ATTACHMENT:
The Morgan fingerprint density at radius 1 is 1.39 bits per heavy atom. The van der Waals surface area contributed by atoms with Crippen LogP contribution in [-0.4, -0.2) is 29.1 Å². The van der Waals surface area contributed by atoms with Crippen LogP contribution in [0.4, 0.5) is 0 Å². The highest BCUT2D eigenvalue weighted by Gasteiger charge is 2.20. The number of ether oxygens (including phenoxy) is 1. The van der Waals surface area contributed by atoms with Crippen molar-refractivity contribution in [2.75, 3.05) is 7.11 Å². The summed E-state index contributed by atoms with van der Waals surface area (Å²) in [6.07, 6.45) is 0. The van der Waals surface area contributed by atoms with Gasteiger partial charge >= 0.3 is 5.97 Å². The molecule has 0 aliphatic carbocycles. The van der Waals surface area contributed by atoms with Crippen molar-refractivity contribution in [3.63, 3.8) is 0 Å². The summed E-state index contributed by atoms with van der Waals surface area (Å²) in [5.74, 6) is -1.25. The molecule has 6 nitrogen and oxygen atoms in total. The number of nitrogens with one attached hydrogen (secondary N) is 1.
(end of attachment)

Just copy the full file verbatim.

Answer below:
The Morgan fingerprint density at radius 1 is 1.39 bits per heavy atom. The van der Waals surface area contributed by atoms with Crippen LogP contribution in [-0.4, -0.2) is 29.1 Å². The van der Waals surface area contributed by atoms with Crippen LogP contribution in [0.4, 0.5) is 0 Å². The highest BCUT2D eigenvalue weighted by Gasteiger charge is 2.20. The number of ether oxygens (including phenoxy) is 1. The van der Waals surface area contributed by atoms with Crippen molar-refractivity contribution in [2.75, 3.05) is 7.11 Å². The summed E-state index contributed by atoms with van der Waals surface area (Å²) in [6.07, 6.45) is 0. The van der Waals surface area contributed by atoms with Gasteiger partial charge >= 0.3 is 5.97 Å². The molecule has 0 aliphatic carbocycles. The van der Waals surface area contributed by atoms with Crippen molar-refractivity contribution in [3.63, 3.8) is 0 Å². The summed E-state index contributed by atoms with van der Waals surface area (Å²) in [5.74, 6) is -1.25. The molecule has 6 nitrogen and oxygen atoms in total. The number of nitrogens with one attached hydrogen (secondary N) is 1.